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The Spirit of Tsinghua with Daniel Bell

In ancient Greece, Sparta was synonymous with war and Athens with democracy.

Tsinghua Professor Daniel Bell believes that long after the Greek city-states have ceased to be, modern cities continue to have defining personalities.

Bell’s new book (co-authored with Avner de-Shalit of the Hebrew University of Jerusalem) The Spirit of Cities explores the unique ethos of nine modern cities (Beijing represents political power) and how the differences between them shape the lives of those who call them home.

Bell will discuss these topics and more during his book talk on Tuesday, November 29, but before then he took The Bookworm for a walk to demonstrate how a place, even a school campus, can have an ethos.

The Location: Tsinghua University in Beijing’s Haidian District.

Background: Tsinghua and its chief rival Beida regularly duke it out for the position of top dog in the Chinese university system. Bell notes that it is interesting that the two rivals are situated right next to each other and that their respective campuses reflect the unique and somewhat opposing ethos of the schools.

Tsinghua, the alma mater of Chinese President Hu Jintao and of Hu’s expected successor Xi Jinping, has a reputation for conservatism. Engineers designed it. Beida has been at the center of many student political movements that sought to liberalize Chinese society. A poet designed its campus.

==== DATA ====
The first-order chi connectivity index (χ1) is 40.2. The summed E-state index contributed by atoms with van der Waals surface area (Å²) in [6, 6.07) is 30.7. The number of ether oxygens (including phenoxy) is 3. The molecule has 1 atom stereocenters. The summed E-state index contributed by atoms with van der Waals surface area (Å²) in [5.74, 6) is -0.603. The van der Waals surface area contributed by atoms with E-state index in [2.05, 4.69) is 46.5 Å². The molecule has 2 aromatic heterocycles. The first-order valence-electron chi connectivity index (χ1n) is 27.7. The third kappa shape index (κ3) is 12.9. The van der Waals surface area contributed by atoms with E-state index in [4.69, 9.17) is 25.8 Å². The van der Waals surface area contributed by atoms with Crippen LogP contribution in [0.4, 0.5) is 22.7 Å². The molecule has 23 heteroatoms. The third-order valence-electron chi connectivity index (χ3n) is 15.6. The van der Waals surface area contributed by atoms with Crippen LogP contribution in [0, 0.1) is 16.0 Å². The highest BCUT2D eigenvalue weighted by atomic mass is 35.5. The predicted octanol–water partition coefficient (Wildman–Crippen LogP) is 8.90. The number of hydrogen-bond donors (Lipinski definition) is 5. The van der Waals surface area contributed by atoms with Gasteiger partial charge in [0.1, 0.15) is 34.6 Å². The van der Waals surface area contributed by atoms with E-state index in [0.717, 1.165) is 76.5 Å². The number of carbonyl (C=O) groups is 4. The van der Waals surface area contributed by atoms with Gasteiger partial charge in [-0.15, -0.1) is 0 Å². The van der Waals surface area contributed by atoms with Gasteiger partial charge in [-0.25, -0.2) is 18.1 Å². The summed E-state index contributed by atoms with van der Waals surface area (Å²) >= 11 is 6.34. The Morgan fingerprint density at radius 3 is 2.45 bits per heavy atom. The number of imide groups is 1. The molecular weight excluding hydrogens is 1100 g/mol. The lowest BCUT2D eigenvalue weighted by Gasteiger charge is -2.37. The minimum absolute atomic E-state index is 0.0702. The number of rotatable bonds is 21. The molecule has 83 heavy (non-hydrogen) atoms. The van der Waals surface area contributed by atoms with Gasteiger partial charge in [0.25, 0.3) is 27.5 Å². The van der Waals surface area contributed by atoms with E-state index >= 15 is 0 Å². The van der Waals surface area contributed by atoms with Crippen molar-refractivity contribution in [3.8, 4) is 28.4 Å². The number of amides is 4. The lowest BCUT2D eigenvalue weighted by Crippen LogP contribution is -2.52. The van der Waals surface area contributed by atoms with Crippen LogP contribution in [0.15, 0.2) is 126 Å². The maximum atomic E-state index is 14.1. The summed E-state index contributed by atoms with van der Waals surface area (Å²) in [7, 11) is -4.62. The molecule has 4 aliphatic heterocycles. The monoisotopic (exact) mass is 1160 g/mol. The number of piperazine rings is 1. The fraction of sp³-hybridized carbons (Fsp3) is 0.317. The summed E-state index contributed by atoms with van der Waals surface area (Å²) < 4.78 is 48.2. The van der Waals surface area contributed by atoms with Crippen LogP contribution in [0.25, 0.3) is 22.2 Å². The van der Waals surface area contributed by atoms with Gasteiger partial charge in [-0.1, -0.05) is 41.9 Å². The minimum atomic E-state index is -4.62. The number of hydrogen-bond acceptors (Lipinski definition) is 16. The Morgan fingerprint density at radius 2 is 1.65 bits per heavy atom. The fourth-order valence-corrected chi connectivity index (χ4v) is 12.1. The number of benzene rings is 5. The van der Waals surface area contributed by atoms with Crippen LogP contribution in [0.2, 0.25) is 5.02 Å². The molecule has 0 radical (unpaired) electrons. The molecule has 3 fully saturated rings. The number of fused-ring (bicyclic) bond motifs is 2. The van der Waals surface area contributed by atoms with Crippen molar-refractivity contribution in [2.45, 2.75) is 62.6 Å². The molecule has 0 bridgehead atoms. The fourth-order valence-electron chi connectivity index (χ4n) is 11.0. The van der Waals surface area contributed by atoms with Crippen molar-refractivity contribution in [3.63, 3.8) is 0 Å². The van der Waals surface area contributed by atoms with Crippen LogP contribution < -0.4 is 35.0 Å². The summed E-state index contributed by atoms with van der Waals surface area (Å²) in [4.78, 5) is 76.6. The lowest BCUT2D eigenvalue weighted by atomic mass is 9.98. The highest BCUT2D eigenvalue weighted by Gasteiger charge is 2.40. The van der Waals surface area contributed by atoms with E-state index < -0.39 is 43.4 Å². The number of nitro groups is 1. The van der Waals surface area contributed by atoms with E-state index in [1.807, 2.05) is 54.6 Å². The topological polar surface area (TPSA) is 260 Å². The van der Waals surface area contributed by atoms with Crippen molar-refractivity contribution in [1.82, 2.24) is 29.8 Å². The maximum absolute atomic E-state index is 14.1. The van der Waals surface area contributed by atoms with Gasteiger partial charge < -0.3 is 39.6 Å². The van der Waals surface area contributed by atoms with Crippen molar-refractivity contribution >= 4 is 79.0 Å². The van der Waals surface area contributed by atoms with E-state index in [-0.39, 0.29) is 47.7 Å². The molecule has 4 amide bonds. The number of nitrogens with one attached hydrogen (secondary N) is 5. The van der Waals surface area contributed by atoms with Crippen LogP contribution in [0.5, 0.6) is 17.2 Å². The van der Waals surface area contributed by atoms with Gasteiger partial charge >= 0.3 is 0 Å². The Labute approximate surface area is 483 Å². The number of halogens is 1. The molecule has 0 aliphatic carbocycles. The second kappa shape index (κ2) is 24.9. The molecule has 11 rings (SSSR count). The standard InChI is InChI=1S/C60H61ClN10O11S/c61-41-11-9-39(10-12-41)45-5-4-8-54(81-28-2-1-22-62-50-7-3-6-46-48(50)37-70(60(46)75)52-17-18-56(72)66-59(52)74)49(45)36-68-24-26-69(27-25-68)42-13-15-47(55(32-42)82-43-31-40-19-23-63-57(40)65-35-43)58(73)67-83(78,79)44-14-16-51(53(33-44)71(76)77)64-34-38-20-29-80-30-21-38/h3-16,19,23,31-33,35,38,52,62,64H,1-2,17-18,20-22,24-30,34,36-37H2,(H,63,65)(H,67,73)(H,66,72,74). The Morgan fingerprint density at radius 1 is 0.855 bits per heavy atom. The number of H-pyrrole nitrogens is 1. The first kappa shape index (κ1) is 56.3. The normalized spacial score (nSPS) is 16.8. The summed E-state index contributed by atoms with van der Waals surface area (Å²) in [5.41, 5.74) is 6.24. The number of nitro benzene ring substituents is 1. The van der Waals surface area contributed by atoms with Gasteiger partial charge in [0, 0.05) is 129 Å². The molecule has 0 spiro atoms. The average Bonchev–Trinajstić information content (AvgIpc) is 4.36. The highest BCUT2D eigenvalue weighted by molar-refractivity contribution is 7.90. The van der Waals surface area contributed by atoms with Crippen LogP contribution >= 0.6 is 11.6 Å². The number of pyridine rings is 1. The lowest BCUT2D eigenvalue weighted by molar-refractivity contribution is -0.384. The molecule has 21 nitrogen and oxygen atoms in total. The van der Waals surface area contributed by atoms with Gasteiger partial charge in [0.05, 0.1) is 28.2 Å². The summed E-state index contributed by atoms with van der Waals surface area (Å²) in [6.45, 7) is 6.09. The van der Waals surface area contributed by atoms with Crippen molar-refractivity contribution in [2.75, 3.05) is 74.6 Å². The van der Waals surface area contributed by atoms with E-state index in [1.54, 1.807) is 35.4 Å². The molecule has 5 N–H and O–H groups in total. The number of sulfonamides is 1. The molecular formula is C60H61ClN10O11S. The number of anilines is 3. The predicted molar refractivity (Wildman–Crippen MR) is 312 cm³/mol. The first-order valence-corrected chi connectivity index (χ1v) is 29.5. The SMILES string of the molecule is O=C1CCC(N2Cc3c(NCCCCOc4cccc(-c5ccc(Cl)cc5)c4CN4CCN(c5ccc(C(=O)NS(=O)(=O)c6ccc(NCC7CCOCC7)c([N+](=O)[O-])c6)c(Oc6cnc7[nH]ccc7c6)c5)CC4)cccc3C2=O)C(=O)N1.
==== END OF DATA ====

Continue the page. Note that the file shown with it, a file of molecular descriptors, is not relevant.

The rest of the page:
Bell points out that Tsinghua may be easier to navigate when you’re late for class but that Beida is a much better place to take your date for a walk at night.

Stop one: The Main Administrative Building


Bell: “This building was built in the 50s and has that Stalinist heritage but it’s interesting inside because it has this art deco interior, from when they redid it. Which in a way shows that they are not completely rejecting tradition.”

Stop two: Campus Green (Auditorium pictured in back)

In 1909, President Teddy Roosevelt obtained congressional approval to reduce the amount of indemnity money China owed the United States after the Boxer Rebellion. His condition: the money had to be used to support Chinese students going to study in America. Tsinghua, originally a preparatory school for these early exchange students, grew from that fund. Tsinghua’s American-influenced history shows in the western style architecture around campus, notably in the Monticello-esque design of the Auditorium.

Bell: “To show a little bit of the unromantic atmosphere here, you aren’t allowed to go onto that central square so you won’t see students lazing around in the grass, staring at the stars. “

Stop Three: The Old Gate

The Old Gate was once the main entrance to the campus. It was demolished during the 1960s and rebuilt according to the original design in 1991.

Bell: “It’s interesting that they choose to keep the characters in traditional form, instead of simplifying it. This reflects respect for tradition.”

Stop four: Confucius statue

In recent years, Confucianism has undergone a revival in China, so much so that a 31-foot bronze statue of the philosopher was unveiled early this year near Tiananmen Square – though admittedly, it was just as quickly removed four months later.

Bell: “This University is a center of Confucianism. Confucians value social harmony –which includes freedom and respect for difference, but ultimately you have to be socially harmonious. ”

Stop five: Shui Mu Tsinghua (not pictured)

The spot, literally “clear water and trees at Tsinghua,” is one of the most scenic parts of campus, featuring rock gardens, a small pond and weeping willows. Unfortunately, on the day of our visit, the water was clogged with rotting vegetation and giving off a distinctly unpleasant smell.

Bell: “I guess that shows where the school’s priorities are.”


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